Great Retirement 2.0 blog post by Mary Beth Franklin (“Why singles should not claim Social Security at 66,” InvestmentNews.com, Dec. 19).
Many of us at our firm chat about her retirement-planning articles, as they are thought-provoking.
As a financial adviser to a great number of singles and same-sex couples (who for federal benefits are considered single even if they are married), I deal with the “single” issue all the time. Some of my clients have even mentioned to me that they have read articles about joint strategies, and I remind them that for Social Security purposes, they aren't married.
Surely, I come up with joint strategies for their retirement income streams like any other couple knowing that not every benefit is available to them. But thanks for writing about a topic that isn't covered enough: single Social Security beneficiaries.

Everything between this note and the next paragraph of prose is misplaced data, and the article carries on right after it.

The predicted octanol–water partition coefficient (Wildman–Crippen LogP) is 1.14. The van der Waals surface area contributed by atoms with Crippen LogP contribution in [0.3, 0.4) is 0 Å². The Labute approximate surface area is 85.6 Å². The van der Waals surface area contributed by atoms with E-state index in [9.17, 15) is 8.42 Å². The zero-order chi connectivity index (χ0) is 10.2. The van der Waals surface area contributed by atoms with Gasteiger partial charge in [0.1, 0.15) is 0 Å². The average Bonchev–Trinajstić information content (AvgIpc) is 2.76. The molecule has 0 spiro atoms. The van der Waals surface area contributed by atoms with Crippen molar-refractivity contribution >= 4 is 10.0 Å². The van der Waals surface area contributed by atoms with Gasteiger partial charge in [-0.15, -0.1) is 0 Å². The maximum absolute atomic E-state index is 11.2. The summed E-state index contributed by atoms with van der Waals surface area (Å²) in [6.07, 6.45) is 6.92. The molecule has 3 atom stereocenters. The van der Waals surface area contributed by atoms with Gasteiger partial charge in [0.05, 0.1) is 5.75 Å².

John H. LeBlanc
Principal and wealth manager
The article “Do you know where (else) your clients are?” (InvestmentNews.com, Dec. 19) was very interesting.
Within my practice, I make sure that my clients know I don't need to manage every asset they own.
However, in order to put together the best financial and retirement plan for them, I at least need to know about each investment account.
That way, I can include it in the analysis and asset allocation model.
Each quarter, I request the statement and update the numbers. I may even add a touch of value from time to time by commenting on holdings.
Clients with other brokerage accounts or financial advisers are welcome here within my practice. As long as other professionals are on the same page as me and my financial planning clients, there are never any problems.
Timothy M. Heidenberg
Ameriprise Financial Services Inc.